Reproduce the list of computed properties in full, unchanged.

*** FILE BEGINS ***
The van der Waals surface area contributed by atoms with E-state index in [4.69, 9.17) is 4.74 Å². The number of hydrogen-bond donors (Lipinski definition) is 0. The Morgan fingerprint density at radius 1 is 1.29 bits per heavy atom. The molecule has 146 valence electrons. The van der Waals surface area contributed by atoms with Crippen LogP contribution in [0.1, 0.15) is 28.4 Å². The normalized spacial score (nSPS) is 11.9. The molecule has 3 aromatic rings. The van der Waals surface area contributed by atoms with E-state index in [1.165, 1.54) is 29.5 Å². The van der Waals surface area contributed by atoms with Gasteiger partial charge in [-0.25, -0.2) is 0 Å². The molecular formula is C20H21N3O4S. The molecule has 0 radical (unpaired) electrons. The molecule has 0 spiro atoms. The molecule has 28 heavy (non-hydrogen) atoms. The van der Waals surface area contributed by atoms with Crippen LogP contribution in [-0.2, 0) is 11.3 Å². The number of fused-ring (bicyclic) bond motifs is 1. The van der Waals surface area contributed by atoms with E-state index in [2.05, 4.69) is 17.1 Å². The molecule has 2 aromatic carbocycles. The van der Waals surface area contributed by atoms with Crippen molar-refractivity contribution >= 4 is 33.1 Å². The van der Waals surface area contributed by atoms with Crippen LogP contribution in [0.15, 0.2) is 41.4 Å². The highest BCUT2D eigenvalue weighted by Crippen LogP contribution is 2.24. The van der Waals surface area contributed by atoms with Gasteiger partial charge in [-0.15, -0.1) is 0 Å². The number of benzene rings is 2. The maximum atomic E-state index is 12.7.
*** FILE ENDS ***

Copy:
The van der Waals surface area contributed by atoms with E-state index in [4.69, 9.17) is 4.74 Å². The number of hydrogen-bond donors (Lipinski definition) is 0. The Morgan fingerprint density at radius 1 is 1.29 bits per heavy atom. The molecule has 146 valence electrons. The van der Waals surface area contributed by atoms with Crippen LogP contribution in [0.1, 0.15) is 28.4 Å². The normalized spacial score (nSPS) is 11.9. The molecule has 3 aromatic rings. The van der Waals surface area contributed by atoms with E-state index in [1.165, 1.54) is 29.5 Å². The van der Waals surface area contributed by atoms with Gasteiger partial charge in [-0.25, -0.2) is 0 Å². The molecular formula is C20H21N3O4S. The molecule has 0 radical (unpaired) electrons. The molecule has 0 spiro atoms. The molecule has 28 heavy (non-hydrogen) atoms. The van der Waals surface area contributed by atoms with Crippen LogP contribution in [-0.2, 0) is 11.3 Å². The number of fused-ring (bicyclic) bond motifs is 1. The van der Waals surface area contributed by atoms with E-state index in [2.05, 4.69) is 17.1 Å². The molecule has 2 aromatic carbocycles. The van der Waals surface area contributed by atoms with Crippen molar-refractivity contribution >= 4 is 33.1 Å². The van der Waals surface area contributed by atoms with Crippen LogP contribution in [0.15, 0.2) is 41.4 Å². The highest BCUT2D eigenvalue weighted by Crippen LogP contribution is 2.24. The van der Waals surface area contributed by atoms with Gasteiger partial charge in [-0.15, -0.1) is 0 Å². The number of benzene rings is 2. The maximum atomic E-state index is 12.7.